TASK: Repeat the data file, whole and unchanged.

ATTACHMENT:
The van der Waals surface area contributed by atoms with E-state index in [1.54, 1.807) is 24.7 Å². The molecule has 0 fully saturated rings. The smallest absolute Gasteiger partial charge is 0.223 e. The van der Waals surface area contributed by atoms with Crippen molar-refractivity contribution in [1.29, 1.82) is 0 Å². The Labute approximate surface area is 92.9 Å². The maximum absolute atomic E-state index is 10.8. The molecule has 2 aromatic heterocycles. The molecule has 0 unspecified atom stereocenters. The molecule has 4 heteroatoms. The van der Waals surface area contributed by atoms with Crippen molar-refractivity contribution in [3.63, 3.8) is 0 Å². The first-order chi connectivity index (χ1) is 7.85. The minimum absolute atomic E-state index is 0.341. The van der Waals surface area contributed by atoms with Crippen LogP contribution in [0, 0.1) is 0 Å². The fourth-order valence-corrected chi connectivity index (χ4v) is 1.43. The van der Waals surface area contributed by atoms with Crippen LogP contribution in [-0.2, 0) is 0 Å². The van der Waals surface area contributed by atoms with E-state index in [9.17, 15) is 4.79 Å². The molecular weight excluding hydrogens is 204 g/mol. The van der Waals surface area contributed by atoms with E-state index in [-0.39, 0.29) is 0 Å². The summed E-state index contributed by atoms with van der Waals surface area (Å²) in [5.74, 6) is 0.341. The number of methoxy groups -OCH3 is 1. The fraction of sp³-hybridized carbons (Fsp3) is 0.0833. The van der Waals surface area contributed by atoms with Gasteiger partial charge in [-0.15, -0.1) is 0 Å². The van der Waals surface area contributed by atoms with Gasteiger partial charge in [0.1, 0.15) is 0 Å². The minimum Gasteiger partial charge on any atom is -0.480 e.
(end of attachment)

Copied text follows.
The van der Waals surface area contributed by atoms with E-state index in [1.54, 1.807) is 24.7 Å². The molecule has 0 fully saturated rings. The smallest absolute Gasteiger partial charge is 0.223 e. The van der Waals surface area contributed by atoms with Crippen molar-refractivity contribution in [1.29, 1.82) is 0 Å². The Labute approximate surface area is 92.9 Å². The maximum absolute atomic E-state index is 10.8. The molecule has 2 aromatic heterocycles. The molecule has 0 unspecified atom stereocenters. The molecule has 4 heteroatoms. The van der Waals surface area contributed by atoms with Crippen molar-refractivity contribution in [3.63, 3.8) is 0 Å². The first-order chi connectivity index (χ1) is 7.85. The minimum absolute atomic E-state index is 0.341. The van der Waals surface area contributed by atoms with Crippen LogP contribution in [0, 0.1) is 0 Å². The fourth-order valence-corrected chi connectivity index (χ4v) is 1.43. The van der Waals surface area contributed by atoms with Crippen LogP contribution in [-0.2, 0) is 0 Å². The van der Waals surface area contributed by atoms with E-state index in [9.17, 15) is 4.79 Å². The molecular weight excluding hydrogens is 204 g/mol. The van der Waals surface area contributed by atoms with E-state index in [-0.39, 0.29) is 0 Å². The summed E-state index contributed by atoms with van der Waals surface area (Å²) in [5.74, 6) is 0.341. The number of methoxy groups -OCH3 is 1. The fraction of sp³-hybridized carbons (Fsp3) is 0.0833. The van der Waals surface area contributed by atoms with Gasteiger partial charge in [-0.15, -0.1) is 0 Å². The van der Waals surface area contributed by atoms with Gasteiger partial charge in [0.1, 0.15) is 0 Å². The minimum Gasteiger partial charge on any atom is -0.480 e.